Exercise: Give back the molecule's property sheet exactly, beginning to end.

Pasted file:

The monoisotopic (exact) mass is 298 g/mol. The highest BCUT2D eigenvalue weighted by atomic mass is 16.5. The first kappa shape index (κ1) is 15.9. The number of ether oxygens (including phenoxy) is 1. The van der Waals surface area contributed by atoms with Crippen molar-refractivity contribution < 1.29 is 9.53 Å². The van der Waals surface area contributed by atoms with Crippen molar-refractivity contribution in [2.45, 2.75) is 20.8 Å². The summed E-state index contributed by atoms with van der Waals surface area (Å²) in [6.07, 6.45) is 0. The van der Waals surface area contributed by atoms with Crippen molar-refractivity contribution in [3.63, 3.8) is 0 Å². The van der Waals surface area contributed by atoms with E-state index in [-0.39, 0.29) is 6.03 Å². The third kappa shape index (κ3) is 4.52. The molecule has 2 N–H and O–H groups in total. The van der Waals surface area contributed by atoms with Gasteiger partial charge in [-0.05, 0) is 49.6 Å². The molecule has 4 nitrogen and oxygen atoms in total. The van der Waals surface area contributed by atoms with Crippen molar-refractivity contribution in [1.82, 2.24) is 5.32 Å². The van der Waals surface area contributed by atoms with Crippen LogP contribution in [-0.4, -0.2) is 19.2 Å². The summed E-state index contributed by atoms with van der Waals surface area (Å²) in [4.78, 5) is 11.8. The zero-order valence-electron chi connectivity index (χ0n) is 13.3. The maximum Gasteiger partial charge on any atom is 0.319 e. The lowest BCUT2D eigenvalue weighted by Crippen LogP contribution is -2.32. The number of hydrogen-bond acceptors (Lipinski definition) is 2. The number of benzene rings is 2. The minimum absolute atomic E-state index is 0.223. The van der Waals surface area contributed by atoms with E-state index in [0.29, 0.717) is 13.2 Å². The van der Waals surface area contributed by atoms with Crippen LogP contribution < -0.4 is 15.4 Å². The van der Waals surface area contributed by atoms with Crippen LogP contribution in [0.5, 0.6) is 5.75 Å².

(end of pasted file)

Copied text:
The monoisotopic (exact) mass is 298 g/mol. The highest BCUT2D eigenvalue weighted by atomic mass is 16.5. The first kappa shape index (κ1) is 15.9. The number of ether oxygens (including phenoxy) is 1. The van der Waals surface area contributed by atoms with Crippen molar-refractivity contribution < 1.29 is 9.53 Å². The van der Waals surface area contributed by atoms with Crippen molar-refractivity contribution in [2.45, 2.75) is 20.8 Å². The summed E-state index contributed by atoms with van der Waals surface area (Å²) in [6.07, 6.45) is 0. The van der Waals surface area contributed by atoms with Crippen molar-refractivity contribution in [3.63, 3.8) is 0 Å². The van der Waals surface area contributed by atoms with E-state index in [-0.39, 0.29) is 6.03 Å². The third kappa shape index (κ3) is 4.52. The molecule has 2 N–H and O–H groups in total. The van der Waals surface area contributed by atoms with Gasteiger partial charge in [-0.05, 0) is 49.6 Å². The molecule has 4 nitrogen and oxygen atoms in total. The van der Waals surface area contributed by atoms with Crippen molar-refractivity contribution in [1.82, 2.24) is 5.32 Å². The van der Waals surface area contributed by atoms with Crippen LogP contribution in [-0.4, -0.2) is 19.2 Å². The summed E-state index contributed by atoms with van der Waals surface area (Å²) in [4.78, 5) is 11.8. The zero-order valence-electron chi connectivity index (χ0n) is 13.3. The maximum Gasteiger partial charge on any atom is 0.319 e. The lowest BCUT2D eigenvalue weighted by Crippen LogP contribution is -2.32. The number of hydrogen-bond acceptors (Lipinski definition) is 2. The number of benzene rings is 2. The minimum absolute atomic E-state index is 0.223. The van der Waals surface area contributed by atoms with E-state index in [0.29, 0.717) is 13.2 Å². The van der Waals surface area contributed by atoms with Crippen LogP contribution < -0.4 is 15.4 Å². The van der Waals surface area contributed by atoms with Crippen LogP contribution in [0.5, 0.6) is 5.75 Å².